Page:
St Andrew’s Day offers a programme of poetry, song and dance
2010 National Day a far cry from mince and tatties, a malt and the latest Broons annual
Kirstin Innes gets her bunnet on, Dashes up her White Sergeant and embraces St Andrew’s Day wholeheartedly.
Let’s face it. There is no way that St Andrew’s Day celebrations will ever, ever be cool, and no special guest appearances by Amy Macdonald or thon wee laddie fae West Lothian who won the X Factor are ever, ever going to change that. Processed that? Good. Shuck off the skinny jeans (you can’t Strip the Willow in drainpipes, hipster kids) and the sneer for one weekend this year, and let’s revel in the unashamedly kitschy, sentimental, tartan-tastic, sweat-drenched ceilidhoscope of our national day. (OK, two to five days, depending on how enthusiastic your local council is.)
In Edinburgh, they love an excuse to get out into the streets and call it a festival, and this year, the eager little beavers on the east coast have rather fittingly booked out the whole of St Andrew Square (geddit? Oh, never mind) for the pleasingly self-explanatory Edinburgh’s St Andrew’s Day Celebrations (27-30 Nov). Essentially, turning up outside Harvey Nicks at any time of the day or early evening, you ought to encounter a programme of poetry, song and dance. At the Scottish Parliament, get into the mood with some ‘interactive Jacobite Drama’ (no, us neither, but we’re kind of excited) and storytelling sessions (26-29 Nov).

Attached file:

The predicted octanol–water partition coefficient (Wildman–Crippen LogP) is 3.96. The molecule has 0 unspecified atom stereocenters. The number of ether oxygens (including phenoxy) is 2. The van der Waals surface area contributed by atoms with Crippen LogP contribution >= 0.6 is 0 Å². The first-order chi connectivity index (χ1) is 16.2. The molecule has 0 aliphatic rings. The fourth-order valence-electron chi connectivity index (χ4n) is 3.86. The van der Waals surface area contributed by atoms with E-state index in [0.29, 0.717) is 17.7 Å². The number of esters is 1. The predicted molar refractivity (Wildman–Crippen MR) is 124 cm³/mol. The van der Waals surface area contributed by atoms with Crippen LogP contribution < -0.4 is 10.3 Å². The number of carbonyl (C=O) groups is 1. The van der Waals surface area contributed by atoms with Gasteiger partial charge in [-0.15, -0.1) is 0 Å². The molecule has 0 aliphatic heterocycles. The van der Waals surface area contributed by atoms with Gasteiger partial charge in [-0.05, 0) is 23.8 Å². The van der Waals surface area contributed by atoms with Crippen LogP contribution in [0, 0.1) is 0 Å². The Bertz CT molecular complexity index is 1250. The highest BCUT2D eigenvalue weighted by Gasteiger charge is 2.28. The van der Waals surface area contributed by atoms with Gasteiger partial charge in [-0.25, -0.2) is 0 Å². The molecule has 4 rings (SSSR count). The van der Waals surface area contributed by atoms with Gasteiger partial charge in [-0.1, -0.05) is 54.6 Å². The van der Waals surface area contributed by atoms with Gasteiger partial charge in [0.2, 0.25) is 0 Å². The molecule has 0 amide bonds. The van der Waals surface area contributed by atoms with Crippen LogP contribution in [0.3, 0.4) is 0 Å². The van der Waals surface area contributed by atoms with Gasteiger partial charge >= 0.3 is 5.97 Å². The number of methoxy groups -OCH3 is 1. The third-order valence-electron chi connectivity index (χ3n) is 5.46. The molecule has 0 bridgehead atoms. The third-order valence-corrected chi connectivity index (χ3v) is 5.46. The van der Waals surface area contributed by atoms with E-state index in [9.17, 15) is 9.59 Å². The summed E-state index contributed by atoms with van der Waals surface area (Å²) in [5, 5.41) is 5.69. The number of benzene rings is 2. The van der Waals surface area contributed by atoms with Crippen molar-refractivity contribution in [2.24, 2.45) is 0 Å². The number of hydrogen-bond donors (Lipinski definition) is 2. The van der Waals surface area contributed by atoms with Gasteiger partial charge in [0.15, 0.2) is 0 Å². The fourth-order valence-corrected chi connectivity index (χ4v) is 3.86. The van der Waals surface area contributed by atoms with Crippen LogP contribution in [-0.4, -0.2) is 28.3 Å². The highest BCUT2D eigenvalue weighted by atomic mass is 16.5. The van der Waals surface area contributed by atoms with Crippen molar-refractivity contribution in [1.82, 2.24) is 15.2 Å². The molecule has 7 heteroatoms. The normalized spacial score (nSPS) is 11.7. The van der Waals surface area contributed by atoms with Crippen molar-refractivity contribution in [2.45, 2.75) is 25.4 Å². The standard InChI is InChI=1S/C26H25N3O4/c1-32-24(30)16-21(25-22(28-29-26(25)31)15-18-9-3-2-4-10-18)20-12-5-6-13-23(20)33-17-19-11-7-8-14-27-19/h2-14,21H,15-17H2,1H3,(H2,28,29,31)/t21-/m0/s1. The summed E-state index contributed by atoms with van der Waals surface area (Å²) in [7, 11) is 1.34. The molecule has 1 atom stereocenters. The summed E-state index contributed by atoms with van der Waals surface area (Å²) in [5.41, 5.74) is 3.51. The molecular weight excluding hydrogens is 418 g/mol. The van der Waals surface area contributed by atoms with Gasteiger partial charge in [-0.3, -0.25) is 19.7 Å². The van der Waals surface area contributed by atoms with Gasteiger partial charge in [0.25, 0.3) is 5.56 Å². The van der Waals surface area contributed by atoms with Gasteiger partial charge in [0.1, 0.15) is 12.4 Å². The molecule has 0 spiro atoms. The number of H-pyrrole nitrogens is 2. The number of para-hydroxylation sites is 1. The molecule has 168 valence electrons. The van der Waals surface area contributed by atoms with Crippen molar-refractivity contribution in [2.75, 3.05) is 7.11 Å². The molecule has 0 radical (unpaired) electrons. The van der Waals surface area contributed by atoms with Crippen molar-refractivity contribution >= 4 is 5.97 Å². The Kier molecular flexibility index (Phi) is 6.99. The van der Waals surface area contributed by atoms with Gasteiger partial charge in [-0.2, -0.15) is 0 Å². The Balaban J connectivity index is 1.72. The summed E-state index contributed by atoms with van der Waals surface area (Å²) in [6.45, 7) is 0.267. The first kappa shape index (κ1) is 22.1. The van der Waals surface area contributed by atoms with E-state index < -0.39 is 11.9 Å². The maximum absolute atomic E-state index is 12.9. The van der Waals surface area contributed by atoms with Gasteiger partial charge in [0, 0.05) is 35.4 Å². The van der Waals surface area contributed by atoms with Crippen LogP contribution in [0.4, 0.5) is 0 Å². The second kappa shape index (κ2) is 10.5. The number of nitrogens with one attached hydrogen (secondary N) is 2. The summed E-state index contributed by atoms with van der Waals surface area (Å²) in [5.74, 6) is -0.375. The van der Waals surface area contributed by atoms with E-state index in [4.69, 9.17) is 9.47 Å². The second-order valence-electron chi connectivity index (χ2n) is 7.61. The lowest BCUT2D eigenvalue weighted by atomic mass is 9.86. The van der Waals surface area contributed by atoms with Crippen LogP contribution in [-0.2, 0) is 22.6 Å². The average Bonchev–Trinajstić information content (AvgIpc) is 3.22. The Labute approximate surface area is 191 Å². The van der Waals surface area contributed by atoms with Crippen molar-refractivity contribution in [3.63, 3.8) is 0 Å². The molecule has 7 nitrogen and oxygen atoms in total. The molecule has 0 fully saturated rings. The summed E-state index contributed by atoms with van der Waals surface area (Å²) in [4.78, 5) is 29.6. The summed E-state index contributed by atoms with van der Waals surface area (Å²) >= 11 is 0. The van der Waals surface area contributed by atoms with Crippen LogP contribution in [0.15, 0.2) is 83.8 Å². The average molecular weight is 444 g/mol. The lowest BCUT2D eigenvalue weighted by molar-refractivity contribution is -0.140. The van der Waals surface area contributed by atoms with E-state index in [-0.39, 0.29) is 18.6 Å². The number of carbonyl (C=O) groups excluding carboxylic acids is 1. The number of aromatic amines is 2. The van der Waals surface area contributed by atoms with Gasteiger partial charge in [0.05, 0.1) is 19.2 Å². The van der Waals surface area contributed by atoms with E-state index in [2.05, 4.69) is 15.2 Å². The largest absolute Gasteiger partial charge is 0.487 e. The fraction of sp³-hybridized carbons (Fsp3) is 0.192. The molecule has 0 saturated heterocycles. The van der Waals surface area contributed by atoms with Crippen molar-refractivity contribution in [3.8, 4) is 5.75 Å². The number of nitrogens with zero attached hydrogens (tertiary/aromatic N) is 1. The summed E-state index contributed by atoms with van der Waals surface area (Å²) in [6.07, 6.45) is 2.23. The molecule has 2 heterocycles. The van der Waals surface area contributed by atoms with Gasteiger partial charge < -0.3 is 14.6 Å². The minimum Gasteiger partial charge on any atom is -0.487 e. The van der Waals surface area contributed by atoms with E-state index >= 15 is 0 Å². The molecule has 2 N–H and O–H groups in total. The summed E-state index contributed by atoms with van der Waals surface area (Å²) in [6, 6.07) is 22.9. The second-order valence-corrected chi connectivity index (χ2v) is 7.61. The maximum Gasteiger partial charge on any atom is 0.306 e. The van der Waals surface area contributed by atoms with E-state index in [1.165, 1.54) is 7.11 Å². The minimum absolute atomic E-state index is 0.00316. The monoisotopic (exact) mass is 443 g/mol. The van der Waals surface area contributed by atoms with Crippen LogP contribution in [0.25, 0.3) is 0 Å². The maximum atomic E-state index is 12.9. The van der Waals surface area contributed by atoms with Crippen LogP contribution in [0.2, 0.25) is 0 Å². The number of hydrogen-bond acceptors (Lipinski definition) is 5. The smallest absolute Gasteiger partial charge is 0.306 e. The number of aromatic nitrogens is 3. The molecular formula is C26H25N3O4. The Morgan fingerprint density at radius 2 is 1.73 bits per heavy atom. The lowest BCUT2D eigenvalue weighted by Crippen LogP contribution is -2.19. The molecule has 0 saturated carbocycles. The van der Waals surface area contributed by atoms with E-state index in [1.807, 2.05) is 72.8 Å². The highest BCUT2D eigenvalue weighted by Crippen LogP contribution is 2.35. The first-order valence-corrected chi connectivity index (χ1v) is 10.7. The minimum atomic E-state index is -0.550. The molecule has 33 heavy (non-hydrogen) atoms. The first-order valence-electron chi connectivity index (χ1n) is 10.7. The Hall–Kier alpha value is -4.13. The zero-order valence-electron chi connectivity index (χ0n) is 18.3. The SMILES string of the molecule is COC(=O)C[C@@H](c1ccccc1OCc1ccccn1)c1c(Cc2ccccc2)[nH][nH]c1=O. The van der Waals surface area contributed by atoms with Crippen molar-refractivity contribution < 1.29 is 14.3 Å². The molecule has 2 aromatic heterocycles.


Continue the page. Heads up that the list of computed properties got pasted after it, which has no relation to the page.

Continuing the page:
Glasgow, going for an ‘ain’t broke, don’t fix it’ outlook, are wheeling out the deservedly popular Shindig (George Square, 27-28 Nov) for another outing: Saturday night is a free concert featuring some of Scotland’s rockingest trad and folk acts, while on Sunday the whole square hosts a day-long, family-friendly ceilidh. Hoots.
St Andrews wins our Best St Andrew’s Celebration gong this year (eagle-eyed viewers may note they had a bit of an advantage with the whole name thing anyway). The St Andrews Festival (26–30 Nov) is a four-day-long ceilidh, in both the modern and traditional senses of the word, with over 50 outdoor gigs, food tasting sessions, torchlit processions, craft workshops and endless opportunities to get your Gay Gordons on packed into one weekend. They also win a prize for having an informative, easy to use website — still a rarity in St Andy’s circles: www.standrewsfestival.co.uk. If that’s tempted you to wander further afield over the weekend, Historic Scotland have very sweetly waived the entrance fee on a huge number of their properties, from Skara Brae to Stirling Castle for the duration of the festivities. Indulge all that suddenly-swelling patriotism by exploring your heritage – full details at www.historic-scotland.gov.uk/freeweekend.
Alternatively, you could pull a Fair Isle knit over your simmet, scowl at they noisy weans down the close, and lock yourself indoors with a malt, mince and tatties, the latest Broons annual and a Rab C Nesbitt box set. It’s probably what St Andrew himself would have wanted.
Basic listings for most St Andrew’s events in the country can be found at www.scotlandswinterfestivals.com, but if possible check with the venue websites for full details.